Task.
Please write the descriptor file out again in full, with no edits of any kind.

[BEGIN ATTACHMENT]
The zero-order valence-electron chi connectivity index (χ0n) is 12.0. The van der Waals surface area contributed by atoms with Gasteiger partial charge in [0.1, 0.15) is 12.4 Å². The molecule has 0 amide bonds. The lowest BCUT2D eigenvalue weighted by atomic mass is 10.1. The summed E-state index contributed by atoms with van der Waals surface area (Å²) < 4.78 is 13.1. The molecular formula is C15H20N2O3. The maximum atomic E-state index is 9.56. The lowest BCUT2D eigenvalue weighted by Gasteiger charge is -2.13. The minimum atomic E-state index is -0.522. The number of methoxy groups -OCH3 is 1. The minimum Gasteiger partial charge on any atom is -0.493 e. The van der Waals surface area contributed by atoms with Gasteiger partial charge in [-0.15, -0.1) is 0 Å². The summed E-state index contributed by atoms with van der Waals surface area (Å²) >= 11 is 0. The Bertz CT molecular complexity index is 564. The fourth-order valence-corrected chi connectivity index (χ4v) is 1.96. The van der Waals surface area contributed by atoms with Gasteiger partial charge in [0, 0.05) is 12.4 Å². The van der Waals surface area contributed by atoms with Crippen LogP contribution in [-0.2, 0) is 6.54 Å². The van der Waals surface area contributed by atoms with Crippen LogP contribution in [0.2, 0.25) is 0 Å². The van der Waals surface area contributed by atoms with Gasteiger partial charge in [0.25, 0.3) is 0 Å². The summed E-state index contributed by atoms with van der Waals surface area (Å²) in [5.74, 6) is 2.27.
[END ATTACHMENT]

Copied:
The zero-order valence-electron chi connectivity index (χ0n) is 12.0. The van der Waals surface area contributed by atoms with Gasteiger partial charge in [0.1, 0.15) is 12.4 Å². The molecule has 0 amide bonds. The lowest BCUT2D eigenvalue weighted by atomic mass is 10.1. The summed E-state index contributed by atoms with van der Waals surface area (Å²) < 4.78 is 13.1. The molecular formula is C15H20N2O3. The maximum atomic E-state index is 9.56. The lowest BCUT2D eigenvalue weighted by Gasteiger charge is -2.13. The minimum atomic E-state index is -0.522. The number of methoxy groups -OCH3 is 1. The minimum Gasteiger partial charge on any atom is -0.493 e. The van der Waals surface area contributed by atoms with Gasteiger partial charge in [-0.15, -0.1) is 0 Å². The summed E-state index contributed by atoms with van der Waals surface area (Å²) >= 11 is 0. The Bertz CT molecular complexity index is 564. The fourth-order valence-corrected chi connectivity index (χ4v) is 1.96. The van der Waals surface area contributed by atoms with Gasteiger partial charge in [0, 0.05) is 12.4 Å². The van der Waals surface area contributed by atoms with Crippen LogP contribution in [-0.2, 0) is 6.54 Å². The van der Waals surface area contributed by atoms with Crippen LogP contribution in [0.2, 0.25) is 0 Å². The van der Waals surface area contributed by atoms with Gasteiger partial charge in [0.25, 0.3) is 0 Å². The summed E-state index contributed by atoms with van der Waals surface area (Å²) in [5.74, 6) is 2.27.